Without staying out of the water, divers can’t completely eliminate the risk of decompression sickness. Here are the basics, in what’s probably descending order of importance:
The point is to reduce pressure on your absorbed nitrogen slowly so that you have a chance to exhale it before microbubbles become tiny bubbles and tiny ones become big ones. The recommended ascent rate has been slowing over the years, from “as slow as your slowest bubbles” to 18 meters per minute to 9 meter. Some now advocate 3 meters per minute. Though that may not be practical, the declining rate indicates growing recognition of how important a slow ascent is. Go slowest in the last 10 meters, when pressure changes fastest.
2Safety Stop at 5 meters.
At 5 metes there’s still 50 percent more pressure than at the surface, and this is enough to keep a lot of your remaining nitrogen in solution. A three-minute stop allows your bloodstream to circulate through your lungs, where that nitrogen can be filtered out.
3Don’t push the limits.
Your dive computer makes predictions of safety based on averages, and can be wrong on any given day. To be safer, especially when you’ve made multiple dives on multiple days ,stay a few “clicks” back from the end of the green zone that defines no-decompression limits.
If you make the deepest part of the dive first and the shallow part last, the shallow part will act as decompression for the deep part. You’ll see that reflected in the decompression status on your computer, which will get “greener.” If, instead, you end deep, you will have to rely entirely on your ascent and safety stop for all your decompression.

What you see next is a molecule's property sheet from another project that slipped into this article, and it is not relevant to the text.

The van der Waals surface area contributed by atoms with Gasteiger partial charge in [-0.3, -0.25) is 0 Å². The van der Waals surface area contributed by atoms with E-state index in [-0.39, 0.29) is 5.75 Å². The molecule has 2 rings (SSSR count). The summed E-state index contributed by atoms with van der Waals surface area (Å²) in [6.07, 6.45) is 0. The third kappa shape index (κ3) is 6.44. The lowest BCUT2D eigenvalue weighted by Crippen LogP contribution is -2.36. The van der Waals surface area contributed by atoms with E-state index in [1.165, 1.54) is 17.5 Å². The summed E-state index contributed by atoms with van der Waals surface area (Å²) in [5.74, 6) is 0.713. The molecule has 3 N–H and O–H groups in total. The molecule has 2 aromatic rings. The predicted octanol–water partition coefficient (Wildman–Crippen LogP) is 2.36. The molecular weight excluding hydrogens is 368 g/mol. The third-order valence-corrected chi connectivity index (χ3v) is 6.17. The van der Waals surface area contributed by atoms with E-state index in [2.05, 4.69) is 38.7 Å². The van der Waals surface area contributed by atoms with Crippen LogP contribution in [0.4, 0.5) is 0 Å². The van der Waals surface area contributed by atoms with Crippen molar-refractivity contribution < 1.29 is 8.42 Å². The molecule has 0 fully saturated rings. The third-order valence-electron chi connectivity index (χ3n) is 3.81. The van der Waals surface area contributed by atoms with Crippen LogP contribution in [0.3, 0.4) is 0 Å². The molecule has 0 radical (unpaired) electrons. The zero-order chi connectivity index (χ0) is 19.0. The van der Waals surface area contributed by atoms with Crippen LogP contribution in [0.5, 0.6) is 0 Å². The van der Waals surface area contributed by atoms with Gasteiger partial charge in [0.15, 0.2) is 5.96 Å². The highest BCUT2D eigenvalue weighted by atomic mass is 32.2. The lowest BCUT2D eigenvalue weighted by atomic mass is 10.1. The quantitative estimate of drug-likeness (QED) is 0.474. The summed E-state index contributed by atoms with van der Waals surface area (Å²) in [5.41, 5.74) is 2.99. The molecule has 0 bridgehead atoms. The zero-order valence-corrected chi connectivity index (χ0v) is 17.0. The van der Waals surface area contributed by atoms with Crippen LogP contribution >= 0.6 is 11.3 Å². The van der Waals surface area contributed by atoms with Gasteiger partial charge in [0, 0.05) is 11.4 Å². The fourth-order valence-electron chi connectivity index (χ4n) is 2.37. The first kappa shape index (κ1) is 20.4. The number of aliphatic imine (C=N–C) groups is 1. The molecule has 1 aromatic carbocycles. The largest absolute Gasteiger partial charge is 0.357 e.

5Avoid Sawtooth and Bounce Profiles.
The point is to minimize the number of ascents and descents in a dive because each ascent is a DCS risk, and when you crowd in more ascents, they tend to be faster. The only way to avoid DCS entirely is not to ascend at all. Since you have to come up eventually, do it as few times, and as slowly, as possible.
Dehydration is common on tropical vacations, the result of heat, alcohol, dry air-conditioned air and dry scuba air. Dehydration makes your blood thicker, so it flows more slowly and doesn’t carry nitrogen to your lungs as quickly.
When you get cold, your body shuts down circulation to your skin, your fingers and toes and then your arms and legs. If those tissues have already become saturated with nitrogen, there will be less blood flow to carry it away. Typically you’re warm at the beginning of the dive when you take on nitrogen, and colder later when you need to off gas. Wear a semi dry so you end the dive warm, and avoid getting chilled during the surface interval.